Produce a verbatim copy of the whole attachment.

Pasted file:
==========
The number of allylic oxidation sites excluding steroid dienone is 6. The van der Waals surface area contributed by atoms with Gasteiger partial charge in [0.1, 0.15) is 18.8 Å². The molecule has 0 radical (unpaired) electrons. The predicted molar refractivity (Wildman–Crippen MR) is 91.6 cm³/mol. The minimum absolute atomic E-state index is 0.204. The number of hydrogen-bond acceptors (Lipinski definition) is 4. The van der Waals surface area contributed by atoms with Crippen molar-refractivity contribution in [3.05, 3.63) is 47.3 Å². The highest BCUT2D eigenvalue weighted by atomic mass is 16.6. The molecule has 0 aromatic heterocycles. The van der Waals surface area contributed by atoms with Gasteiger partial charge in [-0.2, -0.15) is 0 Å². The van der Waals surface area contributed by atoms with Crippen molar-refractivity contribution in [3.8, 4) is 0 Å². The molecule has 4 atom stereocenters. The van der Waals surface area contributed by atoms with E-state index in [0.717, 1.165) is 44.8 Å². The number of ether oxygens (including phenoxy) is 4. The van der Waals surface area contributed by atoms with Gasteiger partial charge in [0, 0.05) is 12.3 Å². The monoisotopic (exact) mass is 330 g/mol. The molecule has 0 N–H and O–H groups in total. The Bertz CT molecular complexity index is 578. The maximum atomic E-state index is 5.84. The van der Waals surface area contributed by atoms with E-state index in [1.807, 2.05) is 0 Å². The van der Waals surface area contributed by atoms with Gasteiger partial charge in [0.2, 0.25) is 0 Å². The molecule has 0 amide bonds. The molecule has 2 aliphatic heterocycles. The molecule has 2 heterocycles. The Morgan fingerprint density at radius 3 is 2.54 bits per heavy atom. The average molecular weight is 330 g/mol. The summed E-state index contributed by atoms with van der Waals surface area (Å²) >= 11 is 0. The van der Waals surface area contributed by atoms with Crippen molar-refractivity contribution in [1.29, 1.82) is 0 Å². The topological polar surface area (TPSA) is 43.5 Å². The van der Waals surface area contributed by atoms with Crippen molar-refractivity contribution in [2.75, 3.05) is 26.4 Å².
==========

The number of allylic oxidation sites excluding steroid dienone is 6. The van der Waals surface area contributed by atoms with Gasteiger partial charge in [0.1, 0.15) is 18.8 Å². The molecule has 0 radical (unpaired) electrons. The predicted molar refractivity (Wildman–Crippen MR) is 91.6 cm³/mol. The minimum absolute atomic E-state index is 0.204. The number of hydrogen-bond acceptors (Lipinski definition) is 4. The van der Waals surface area contributed by atoms with Crippen molar-refractivity contribution in [3.05, 3.63) is 47.3 Å². The highest BCUT2D eigenvalue weighted by atomic mass is 16.6. The molecule has 0 aromatic heterocycles. The van der Waals surface area contributed by atoms with Gasteiger partial charge in [-0.2, -0.15) is 0 Å². The van der Waals surface area contributed by atoms with Crippen molar-refractivity contribution in [3.8, 4) is 0 Å². The molecule has 4 atom stereocenters. The van der Waals surface area contributed by atoms with E-state index in [0.717, 1.165) is 44.8 Å². The number of ether oxygens (including phenoxy) is 4. The van der Waals surface area contributed by atoms with Gasteiger partial charge in [0, 0.05) is 12.3 Å². The monoisotopic (exact) mass is 330 g/mol. The molecule has 0 N–H and O–H groups in total. The Bertz CT molecular complexity index is 578. The maximum atomic E-state index is 5.84. The van der Waals surface area contributed by atoms with E-state index in [1.807, 2.05) is 0 Å². The van der Waals surface area contributed by atoms with Gasteiger partial charge in [0.2, 0.25) is 0 Å². The molecule has 0 amide bonds. The molecule has 2 aliphatic heterocycles. The molecule has 2 heterocycles. The Morgan fingerprint density at radius 3 is 2.54 bits per heavy atom. The average molecular weight is 330 g/mol. The summed E-state index contributed by atoms with van der Waals surface area (Å²) >= 11 is 0. The van der Waals surface area contributed by atoms with Crippen molar-refractivity contribution in [1.29, 1.82) is 0 Å². The topological polar surface area (TPSA) is 43.5 Å². The van der Waals surface area contributed by atoms with Crippen molar-refractivity contribution in [2.75, 3.05) is 26.4 Å².